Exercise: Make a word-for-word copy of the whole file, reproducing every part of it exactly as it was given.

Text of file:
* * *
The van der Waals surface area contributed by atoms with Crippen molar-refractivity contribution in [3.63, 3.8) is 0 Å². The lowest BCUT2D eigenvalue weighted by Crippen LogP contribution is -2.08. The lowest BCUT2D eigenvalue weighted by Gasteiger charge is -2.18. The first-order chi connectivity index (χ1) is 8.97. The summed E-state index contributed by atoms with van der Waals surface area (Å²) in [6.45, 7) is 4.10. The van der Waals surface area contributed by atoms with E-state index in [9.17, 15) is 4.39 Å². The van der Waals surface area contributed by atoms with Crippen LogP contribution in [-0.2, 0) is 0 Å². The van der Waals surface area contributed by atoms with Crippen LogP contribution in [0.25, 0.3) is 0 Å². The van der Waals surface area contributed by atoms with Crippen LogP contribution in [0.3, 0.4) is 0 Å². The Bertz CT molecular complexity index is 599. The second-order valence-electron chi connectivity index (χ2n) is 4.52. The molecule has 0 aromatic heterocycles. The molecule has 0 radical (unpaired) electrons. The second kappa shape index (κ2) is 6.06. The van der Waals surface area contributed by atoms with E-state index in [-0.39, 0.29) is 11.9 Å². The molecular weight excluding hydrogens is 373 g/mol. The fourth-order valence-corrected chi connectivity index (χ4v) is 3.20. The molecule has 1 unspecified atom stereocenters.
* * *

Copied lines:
The van der Waals surface area contributed by atoms with Crippen molar-refractivity contribution in [3.63, 3.8) is 0 Å². The lowest BCUT2D eigenvalue weighted by Crippen LogP contribution is -2.08. The lowest BCUT2D eigenvalue weighted by Gasteiger charge is -2.18. The first-order chi connectivity index (χ1) is 8.97. The summed E-state index contributed by atoms with van der Waals surface area (Å²) in [6.45, 7) is 4.10. The van der Waals surface area contributed by atoms with E-state index in [9.17, 15) is 4.39 Å². The van der Waals surface area contributed by atoms with Crippen LogP contribution in [-0.2, 0) is 0 Å². The van der Waals surface area contributed by atoms with Crippen LogP contribution in [0.25, 0.3) is 0 Å². The van der Waals surface area contributed by atoms with Crippen LogP contribution in [0.3, 0.4) is 0 Å². The Bertz CT molecular complexity index is 599. The second-order valence-electron chi connectivity index (χ2n) is 4.52. The molecule has 0 aromatic heterocycles. The molecule has 0 radical (unpaired) electrons. The second kappa shape index (κ2) is 6.06. The van der Waals surface area contributed by atoms with E-state index in [-0.39, 0.29) is 11.9 Å². The molecular weight excluding hydrogens is 373 g/mol. The fourth-order valence-corrected chi connectivity index (χ4v) is 3.20. The molecule has 1 unspecified atom stereocenters.